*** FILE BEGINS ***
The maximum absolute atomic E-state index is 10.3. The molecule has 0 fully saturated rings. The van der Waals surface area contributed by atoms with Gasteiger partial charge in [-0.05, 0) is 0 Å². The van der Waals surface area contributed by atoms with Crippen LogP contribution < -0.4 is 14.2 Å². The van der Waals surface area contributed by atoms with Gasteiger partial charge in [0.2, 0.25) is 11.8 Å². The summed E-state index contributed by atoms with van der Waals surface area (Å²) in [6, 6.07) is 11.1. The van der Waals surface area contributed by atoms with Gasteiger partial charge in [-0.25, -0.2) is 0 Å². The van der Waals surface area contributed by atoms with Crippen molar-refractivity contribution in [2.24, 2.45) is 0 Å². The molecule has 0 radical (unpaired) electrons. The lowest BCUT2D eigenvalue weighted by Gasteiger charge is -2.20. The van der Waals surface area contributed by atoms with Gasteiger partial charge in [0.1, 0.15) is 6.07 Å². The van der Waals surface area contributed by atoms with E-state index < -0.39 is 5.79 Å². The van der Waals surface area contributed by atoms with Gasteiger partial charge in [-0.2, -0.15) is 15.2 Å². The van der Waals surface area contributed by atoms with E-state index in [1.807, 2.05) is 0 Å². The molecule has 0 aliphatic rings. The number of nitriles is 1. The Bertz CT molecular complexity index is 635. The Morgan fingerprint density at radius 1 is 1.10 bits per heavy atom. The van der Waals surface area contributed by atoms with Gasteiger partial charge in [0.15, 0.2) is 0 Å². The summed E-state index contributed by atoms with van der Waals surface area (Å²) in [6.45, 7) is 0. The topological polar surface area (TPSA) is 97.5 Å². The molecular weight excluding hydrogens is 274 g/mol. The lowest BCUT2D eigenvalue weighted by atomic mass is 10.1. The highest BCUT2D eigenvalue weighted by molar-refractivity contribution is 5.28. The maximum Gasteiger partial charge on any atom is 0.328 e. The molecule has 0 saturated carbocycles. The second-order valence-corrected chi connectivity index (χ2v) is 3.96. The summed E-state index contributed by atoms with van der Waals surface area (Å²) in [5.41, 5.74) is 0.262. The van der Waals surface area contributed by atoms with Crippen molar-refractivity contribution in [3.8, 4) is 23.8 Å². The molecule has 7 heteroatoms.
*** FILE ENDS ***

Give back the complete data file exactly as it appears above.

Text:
The maximum absolute atomic E-state index is 10.3. The molecule has 0 fully saturated rings. The van der Waals surface area contributed by atoms with Gasteiger partial charge in [-0.05, 0) is 0 Å². The van der Waals surface area contributed by atoms with Crippen LogP contribution < -0.4 is 14.2 Å². The van der Waals surface area contributed by atoms with Gasteiger partial charge in [0.2, 0.25) is 11.8 Å². The summed E-state index contributed by atoms with van der Waals surface area (Å²) in [6, 6.07) is 11.1. The van der Waals surface area contributed by atoms with Gasteiger partial charge in [-0.25, -0.2) is 0 Å². The van der Waals surface area contributed by atoms with Crippen molar-refractivity contribution in [2.24, 2.45) is 0 Å². The molecule has 0 radical (unpaired) electrons. The lowest BCUT2D eigenvalue weighted by Gasteiger charge is -2.20. The van der Waals surface area contributed by atoms with Gasteiger partial charge in [0.1, 0.15) is 6.07 Å². The van der Waals surface area contributed by atoms with E-state index < -0.39 is 5.79 Å². The van der Waals surface area contributed by atoms with Gasteiger partial charge in [-0.2, -0.15) is 15.2 Å². The van der Waals surface area contributed by atoms with E-state index in [1.807, 2.05) is 0 Å². The molecule has 0 aliphatic rings. The number of nitriles is 1. The Bertz CT molecular complexity index is 635. The Morgan fingerprint density at radius 1 is 1.10 bits per heavy atom. The van der Waals surface area contributed by atoms with Gasteiger partial charge in [0.15, 0.2) is 0 Å². The summed E-state index contributed by atoms with van der Waals surface area (Å²) in [6.45, 7) is 0. The topological polar surface area (TPSA) is 97.5 Å². The molecular weight excluding hydrogens is 274 g/mol. The lowest BCUT2D eigenvalue weighted by atomic mass is 10.1. The highest BCUT2D eigenvalue weighted by molar-refractivity contribution is 5.28. The maximum Gasteiger partial charge on any atom is 0.328 e. The molecule has 0 saturated carbocycles. The second-order valence-corrected chi connectivity index (χ2v) is 3.96. The summed E-state index contributed by atoms with van der Waals surface area (Å²) in [5.41, 5.74) is 0.262. The van der Waals surface area contributed by atoms with Crippen molar-refractivity contribution in [3.8, 4) is 23.8 Å². The molecule has 7 heteroatoms.